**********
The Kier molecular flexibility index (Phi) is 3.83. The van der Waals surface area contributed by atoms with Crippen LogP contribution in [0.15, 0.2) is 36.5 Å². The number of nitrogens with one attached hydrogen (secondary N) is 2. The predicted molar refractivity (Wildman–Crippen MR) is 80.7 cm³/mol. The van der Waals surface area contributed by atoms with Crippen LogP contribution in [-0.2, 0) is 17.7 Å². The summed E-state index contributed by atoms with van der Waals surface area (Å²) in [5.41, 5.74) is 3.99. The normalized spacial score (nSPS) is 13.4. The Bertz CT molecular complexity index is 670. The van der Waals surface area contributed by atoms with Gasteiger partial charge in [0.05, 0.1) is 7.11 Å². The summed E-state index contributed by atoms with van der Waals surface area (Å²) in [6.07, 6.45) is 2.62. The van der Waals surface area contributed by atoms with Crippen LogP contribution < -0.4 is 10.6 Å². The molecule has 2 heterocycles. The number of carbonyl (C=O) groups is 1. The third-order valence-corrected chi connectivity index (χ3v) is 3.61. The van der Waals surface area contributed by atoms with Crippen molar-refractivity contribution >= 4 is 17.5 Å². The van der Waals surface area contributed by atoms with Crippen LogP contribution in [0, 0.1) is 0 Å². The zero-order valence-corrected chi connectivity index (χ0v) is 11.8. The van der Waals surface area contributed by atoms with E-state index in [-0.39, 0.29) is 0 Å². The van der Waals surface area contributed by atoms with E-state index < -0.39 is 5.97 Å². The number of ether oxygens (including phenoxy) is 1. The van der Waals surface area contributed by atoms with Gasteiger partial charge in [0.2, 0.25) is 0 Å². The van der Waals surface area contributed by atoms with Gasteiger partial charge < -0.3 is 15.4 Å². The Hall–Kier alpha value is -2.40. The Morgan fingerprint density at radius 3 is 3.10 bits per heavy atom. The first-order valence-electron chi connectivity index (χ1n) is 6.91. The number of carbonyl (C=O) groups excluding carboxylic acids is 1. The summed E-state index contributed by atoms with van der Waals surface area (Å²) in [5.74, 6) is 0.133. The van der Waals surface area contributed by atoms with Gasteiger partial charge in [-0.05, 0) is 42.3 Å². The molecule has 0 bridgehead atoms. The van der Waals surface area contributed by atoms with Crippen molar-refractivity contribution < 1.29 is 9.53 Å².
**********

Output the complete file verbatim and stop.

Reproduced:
The Kier molecular flexibility index (Phi) is 3.83. The van der Waals surface area contributed by atoms with Crippen LogP contribution in [0.15, 0.2) is 36.5 Å². The number of nitrogens with one attached hydrogen (secondary N) is 2. The predicted molar refractivity (Wildman–Crippen MR) is 80.7 cm³/mol. The van der Waals surface area contributed by atoms with Crippen LogP contribution in [-0.2, 0) is 17.7 Å². The summed E-state index contributed by atoms with van der Waals surface area (Å²) in [5.41, 5.74) is 3.99. The normalized spacial score (nSPS) is 13.4. The Bertz CT molecular complexity index is 670. The van der Waals surface area contributed by atoms with Gasteiger partial charge in [0.05, 0.1) is 7.11 Å². The summed E-state index contributed by atoms with van der Waals surface area (Å²) in [6.07, 6.45) is 2.62. The van der Waals surface area contributed by atoms with Crippen LogP contribution < -0.4 is 10.6 Å². The molecule has 2 heterocycles. The number of carbonyl (C=O) groups is 1. The third-order valence-corrected chi connectivity index (χ3v) is 3.61. The van der Waals surface area contributed by atoms with Crippen molar-refractivity contribution >= 4 is 17.5 Å². The van der Waals surface area contributed by atoms with Crippen LogP contribution in [0, 0.1) is 0 Å². The zero-order valence-corrected chi connectivity index (χ0v) is 11.8. The van der Waals surface area contributed by atoms with E-state index in [-0.39, 0.29) is 0 Å². The van der Waals surface area contributed by atoms with E-state index < -0.39 is 5.97 Å². The number of ether oxygens (including phenoxy) is 1. The van der Waals surface area contributed by atoms with Gasteiger partial charge in [0.2, 0.25) is 0 Å². The van der Waals surface area contributed by atoms with Gasteiger partial charge < -0.3 is 15.4 Å². The Hall–Kier alpha value is -2.40. The Morgan fingerprint density at radius 3 is 3.10 bits per heavy atom. The first-order valence-electron chi connectivity index (χ1n) is 6.91. The number of carbonyl (C=O) groups excluding carboxylic acids is 1. The summed E-state index contributed by atoms with van der Waals surface area (Å²) in [5.74, 6) is 0.133. The van der Waals surface area contributed by atoms with Gasteiger partial charge in [-0.05, 0) is 42.3 Å². The molecule has 0 bridgehead atoms. The van der Waals surface area contributed by atoms with Crippen molar-refractivity contribution < 1.29 is 9.53 Å².